Major changes to past-due child support laws by The Tennessee General Assembly

The Tennessee General Assembly recently enacted a major change to laws concerning past-due child support by substantially limiting the amount of overdue child support that can be awarded. The new law limits backdating unpaid child support to five years from the date an action to collect unpaid support is filed. For example, if a non-custodial parent has failed to pay child support for ten years, the custodial parent can only seek to collect unpaid child support for the first five years before they filed their action with the court. The other five years support that went unpaid, years six through ten, would generally be uncollectible. Previously, a custodial parent could seek to collect unpaid child support dating back to the child's birth date. For actions filed after July 1, 2017, this is no longer the case.

Terminating parental rights for adoption

It takes a special individual or pair of individuals to want to raise a child that is not theirs biologically. To invest time and love in a child, and then have it taken away, is devastating. That is why many parents pursuing adoption choose to seek termination of the birth parents' parental rights.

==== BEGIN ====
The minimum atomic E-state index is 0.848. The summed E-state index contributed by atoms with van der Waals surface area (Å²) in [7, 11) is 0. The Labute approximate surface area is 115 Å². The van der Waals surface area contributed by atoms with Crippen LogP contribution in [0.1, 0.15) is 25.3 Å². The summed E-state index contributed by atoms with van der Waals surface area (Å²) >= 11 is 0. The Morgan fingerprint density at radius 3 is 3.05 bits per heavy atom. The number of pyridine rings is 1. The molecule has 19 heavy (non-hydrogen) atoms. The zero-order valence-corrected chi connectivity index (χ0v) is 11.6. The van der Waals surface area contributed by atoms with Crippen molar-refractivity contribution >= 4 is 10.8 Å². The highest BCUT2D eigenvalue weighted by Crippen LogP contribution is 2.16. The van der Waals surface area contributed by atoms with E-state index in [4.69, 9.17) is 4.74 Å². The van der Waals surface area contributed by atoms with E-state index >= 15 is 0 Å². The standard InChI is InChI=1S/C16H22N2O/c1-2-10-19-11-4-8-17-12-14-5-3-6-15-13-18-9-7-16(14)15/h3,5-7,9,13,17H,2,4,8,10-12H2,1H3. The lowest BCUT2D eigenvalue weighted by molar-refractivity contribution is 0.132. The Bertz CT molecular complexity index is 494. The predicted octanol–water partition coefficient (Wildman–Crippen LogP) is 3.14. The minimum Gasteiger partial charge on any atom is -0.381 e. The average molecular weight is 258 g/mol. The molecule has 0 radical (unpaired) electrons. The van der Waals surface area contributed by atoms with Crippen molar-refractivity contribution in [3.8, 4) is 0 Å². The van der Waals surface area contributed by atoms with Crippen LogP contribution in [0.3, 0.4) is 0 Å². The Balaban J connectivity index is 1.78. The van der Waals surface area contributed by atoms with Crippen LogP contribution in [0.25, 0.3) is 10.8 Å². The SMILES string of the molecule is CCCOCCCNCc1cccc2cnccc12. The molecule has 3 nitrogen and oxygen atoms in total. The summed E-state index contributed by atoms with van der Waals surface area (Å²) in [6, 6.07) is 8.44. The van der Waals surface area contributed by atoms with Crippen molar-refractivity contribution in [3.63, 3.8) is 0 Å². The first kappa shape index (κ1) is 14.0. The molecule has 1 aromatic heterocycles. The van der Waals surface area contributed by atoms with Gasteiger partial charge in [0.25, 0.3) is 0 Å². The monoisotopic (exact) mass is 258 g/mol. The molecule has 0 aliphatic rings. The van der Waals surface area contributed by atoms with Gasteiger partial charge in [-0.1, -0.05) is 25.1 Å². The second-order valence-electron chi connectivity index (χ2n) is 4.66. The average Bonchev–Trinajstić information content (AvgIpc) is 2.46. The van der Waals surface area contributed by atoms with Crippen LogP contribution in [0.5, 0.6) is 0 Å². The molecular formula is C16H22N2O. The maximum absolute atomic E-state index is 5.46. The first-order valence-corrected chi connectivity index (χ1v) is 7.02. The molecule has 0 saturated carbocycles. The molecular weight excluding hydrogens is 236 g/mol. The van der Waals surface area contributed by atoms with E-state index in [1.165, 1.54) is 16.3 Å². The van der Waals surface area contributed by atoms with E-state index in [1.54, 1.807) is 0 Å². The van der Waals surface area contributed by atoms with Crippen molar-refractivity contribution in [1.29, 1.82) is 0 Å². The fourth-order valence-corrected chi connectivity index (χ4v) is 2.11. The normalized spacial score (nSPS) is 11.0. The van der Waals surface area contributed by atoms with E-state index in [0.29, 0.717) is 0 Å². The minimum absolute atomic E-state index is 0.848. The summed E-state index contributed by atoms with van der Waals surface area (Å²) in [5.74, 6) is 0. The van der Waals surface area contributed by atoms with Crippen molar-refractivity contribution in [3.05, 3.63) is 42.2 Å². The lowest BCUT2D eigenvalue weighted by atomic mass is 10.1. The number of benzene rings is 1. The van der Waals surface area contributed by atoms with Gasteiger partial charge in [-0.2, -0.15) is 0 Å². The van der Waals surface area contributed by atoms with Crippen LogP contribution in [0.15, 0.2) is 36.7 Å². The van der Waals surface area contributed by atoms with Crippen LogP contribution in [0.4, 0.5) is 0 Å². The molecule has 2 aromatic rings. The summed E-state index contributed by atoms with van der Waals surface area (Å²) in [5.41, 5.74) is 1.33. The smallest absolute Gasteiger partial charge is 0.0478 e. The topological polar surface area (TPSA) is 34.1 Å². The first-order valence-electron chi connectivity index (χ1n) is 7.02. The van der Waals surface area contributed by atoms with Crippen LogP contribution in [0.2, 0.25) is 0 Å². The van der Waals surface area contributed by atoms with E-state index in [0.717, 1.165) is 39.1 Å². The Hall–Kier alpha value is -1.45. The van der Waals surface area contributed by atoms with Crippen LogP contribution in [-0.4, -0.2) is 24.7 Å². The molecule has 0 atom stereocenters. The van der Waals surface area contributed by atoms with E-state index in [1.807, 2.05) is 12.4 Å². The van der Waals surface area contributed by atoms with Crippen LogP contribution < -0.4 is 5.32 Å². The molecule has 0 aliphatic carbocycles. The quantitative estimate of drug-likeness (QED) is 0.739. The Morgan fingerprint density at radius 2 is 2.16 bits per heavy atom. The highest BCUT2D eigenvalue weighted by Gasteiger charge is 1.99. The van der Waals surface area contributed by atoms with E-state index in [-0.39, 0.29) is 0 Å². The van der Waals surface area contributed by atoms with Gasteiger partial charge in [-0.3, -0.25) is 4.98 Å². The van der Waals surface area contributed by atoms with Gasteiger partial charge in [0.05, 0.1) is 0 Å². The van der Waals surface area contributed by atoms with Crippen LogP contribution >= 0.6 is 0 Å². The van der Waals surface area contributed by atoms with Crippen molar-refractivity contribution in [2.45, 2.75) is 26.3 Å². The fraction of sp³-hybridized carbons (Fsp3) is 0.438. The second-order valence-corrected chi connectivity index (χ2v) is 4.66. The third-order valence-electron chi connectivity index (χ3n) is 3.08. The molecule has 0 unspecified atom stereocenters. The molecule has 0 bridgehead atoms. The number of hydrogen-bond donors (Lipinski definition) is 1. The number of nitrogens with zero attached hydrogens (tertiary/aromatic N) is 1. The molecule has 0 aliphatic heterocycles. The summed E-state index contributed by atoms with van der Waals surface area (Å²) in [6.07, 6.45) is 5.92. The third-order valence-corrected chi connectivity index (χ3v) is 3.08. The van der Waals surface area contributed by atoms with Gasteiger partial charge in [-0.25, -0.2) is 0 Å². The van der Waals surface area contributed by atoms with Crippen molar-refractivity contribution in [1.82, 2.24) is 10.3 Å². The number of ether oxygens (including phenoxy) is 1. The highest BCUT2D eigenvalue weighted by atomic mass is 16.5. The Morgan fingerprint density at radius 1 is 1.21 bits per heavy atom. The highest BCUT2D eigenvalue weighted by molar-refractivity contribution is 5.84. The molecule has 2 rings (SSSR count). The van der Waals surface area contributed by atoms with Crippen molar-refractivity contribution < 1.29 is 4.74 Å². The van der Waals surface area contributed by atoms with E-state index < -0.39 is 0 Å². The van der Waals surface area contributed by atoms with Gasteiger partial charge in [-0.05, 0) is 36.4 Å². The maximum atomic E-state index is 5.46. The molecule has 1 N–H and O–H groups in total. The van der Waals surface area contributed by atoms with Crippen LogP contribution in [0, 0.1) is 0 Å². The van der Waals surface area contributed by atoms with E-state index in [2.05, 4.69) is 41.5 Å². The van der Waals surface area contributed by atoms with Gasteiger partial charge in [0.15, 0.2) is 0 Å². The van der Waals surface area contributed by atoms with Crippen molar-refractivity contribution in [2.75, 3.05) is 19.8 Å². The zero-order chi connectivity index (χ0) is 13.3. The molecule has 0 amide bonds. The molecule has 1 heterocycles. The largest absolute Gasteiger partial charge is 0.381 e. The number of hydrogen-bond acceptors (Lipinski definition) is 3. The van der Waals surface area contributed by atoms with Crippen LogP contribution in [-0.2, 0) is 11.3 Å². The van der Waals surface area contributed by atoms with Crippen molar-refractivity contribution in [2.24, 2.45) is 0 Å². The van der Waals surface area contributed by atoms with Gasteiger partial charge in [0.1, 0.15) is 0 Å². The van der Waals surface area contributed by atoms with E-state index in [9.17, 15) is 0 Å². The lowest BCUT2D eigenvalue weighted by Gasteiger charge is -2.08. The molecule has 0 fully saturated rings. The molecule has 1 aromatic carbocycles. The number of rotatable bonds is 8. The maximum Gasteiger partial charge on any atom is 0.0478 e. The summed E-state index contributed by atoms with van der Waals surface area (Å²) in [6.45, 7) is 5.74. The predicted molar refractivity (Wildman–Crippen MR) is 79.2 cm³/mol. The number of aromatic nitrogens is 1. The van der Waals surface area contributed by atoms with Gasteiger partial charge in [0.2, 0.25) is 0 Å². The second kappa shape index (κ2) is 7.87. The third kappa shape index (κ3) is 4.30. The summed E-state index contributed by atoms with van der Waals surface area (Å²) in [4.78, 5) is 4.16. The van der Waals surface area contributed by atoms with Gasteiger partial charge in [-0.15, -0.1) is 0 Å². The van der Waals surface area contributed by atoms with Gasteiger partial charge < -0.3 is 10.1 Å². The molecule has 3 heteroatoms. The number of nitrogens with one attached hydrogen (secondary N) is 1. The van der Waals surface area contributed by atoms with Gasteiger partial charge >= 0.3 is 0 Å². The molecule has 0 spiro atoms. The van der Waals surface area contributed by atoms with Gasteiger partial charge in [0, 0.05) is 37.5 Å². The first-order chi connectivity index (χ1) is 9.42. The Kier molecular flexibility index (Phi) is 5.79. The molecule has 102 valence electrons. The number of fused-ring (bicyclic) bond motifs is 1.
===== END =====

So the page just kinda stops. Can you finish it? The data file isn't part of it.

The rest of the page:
Terminating those rights removes any legal tie to the child and allows the adoptive parents to provide a permanent, stable and loving home. In such instances, there are a few important things to understand about the termination process.

Parental Rights of Same-Sex Couples in TN

In Tennessee, and across America as a whole, domestic law seeks to ensure that parental rights are protected and also that the child's best interest is met. With respect to parental choices concerning their child's upbringing and well-being, laws concerning parental rights seek to champion parents as the superior authority in their child's life as means to a beneficial end. In parental right's cases, the authority given to the parents of a child must be distinct and well-defined.

In 2015 Supreme Court case Obergefell v. Hodges, the United States Supreme Court ruled that the law would recognize the legal legitimacy of same sex-marriages. Assumedly, this landmark decision would also extend to protect the rights of same-sex parents. However, because of a spectrum of world views and advancements in reproductive rights, there have been a myriad of cases that made this issue less than clear. For example, in Tennessee, a non-biological parent of a heterosexual couple can be given parental rights to a child born as a result of a surrogacy arrangement, yet until last week, there remained much controversy as to whether or not these same rights could extend to children born by artificial means to spouses in same-sex marriages.